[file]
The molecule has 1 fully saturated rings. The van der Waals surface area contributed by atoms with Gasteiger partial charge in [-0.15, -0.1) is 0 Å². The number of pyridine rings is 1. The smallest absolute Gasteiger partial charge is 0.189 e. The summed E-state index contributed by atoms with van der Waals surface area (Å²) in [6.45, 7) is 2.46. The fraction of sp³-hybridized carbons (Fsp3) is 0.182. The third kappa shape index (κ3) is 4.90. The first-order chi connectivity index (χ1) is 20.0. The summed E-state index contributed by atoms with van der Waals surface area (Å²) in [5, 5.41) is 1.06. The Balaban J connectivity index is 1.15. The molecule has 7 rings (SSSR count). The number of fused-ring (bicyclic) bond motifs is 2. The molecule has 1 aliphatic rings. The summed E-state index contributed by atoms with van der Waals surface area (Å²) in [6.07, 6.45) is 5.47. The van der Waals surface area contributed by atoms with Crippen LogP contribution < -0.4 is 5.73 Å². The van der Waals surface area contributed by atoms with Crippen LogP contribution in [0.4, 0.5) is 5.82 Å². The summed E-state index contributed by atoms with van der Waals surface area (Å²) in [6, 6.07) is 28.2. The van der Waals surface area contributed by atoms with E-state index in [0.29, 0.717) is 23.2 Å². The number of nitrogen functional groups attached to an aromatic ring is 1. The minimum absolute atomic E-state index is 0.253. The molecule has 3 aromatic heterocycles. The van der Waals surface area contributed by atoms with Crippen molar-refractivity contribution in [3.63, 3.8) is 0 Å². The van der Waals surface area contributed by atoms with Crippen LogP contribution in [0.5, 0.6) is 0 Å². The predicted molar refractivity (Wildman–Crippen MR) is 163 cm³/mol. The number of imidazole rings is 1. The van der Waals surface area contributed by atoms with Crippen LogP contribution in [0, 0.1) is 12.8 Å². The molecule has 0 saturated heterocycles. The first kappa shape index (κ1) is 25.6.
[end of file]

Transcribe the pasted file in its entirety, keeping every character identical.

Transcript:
The molecule has 1 fully saturated rings. The van der Waals surface area contributed by atoms with Gasteiger partial charge in [-0.15, -0.1) is 0 Å². The number of pyridine rings is 1. The smallest absolute Gasteiger partial charge is 0.189 e. The summed E-state index contributed by atoms with van der Waals surface area (Å²) in [6.45, 7) is 2.46. The fraction of sp³-hybridized carbons (Fsp3) is 0.182. The third kappa shape index (κ3) is 4.90. The first-order chi connectivity index (χ1) is 20.0. The summed E-state index contributed by atoms with van der Waals surface area (Å²) in [5, 5.41) is 1.06. The Balaban J connectivity index is 1.15. The molecule has 7 rings (SSSR count). The number of fused-ring (bicyclic) bond motifs is 2. The molecule has 1 aliphatic rings. The summed E-state index contributed by atoms with van der Waals surface area (Å²) in [6.07, 6.45) is 5.47. The van der Waals surface area contributed by atoms with Crippen LogP contribution < -0.4 is 5.73 Å². The van der Waals surface area contributed by atoms with Crippen LogP contribution in [0.4, 0.5) is 5.82 Å². The summed E-state index contributed by atoms with van der Waals surface area (Å²) in [6, 6.07) is 28.2. The van der Waals surface area contributed by atoms with E-state index in [0.29, 0.717) is 23.2 Å². The number of nitrogen functional groups attached to an aromatic ring is 1. The minimum absolute atomic E-state index is 0.253. The molecule has 3 aromatic heterocycles. The van der Waals surface area contributed by atoms with Crippen molar-refractivity contribution in [3.63, 3.8) is 0 Å². The van der Waals surface area contributed by atoms with Crippen LogP contribution in [0.5, 0.6) is 0 Å². The predicted molar refractivity (Wildman–Crippen MR) is 163 cm³/mol. The number of imidazole rings is 1. The van der Waals surface area contributed by atoms with Crippen LogP contribution in [0, 0.1) is 12.8 Å². The molecule has 0 saturated heterocycles. The first kappa shape index (κ1) is 25.6.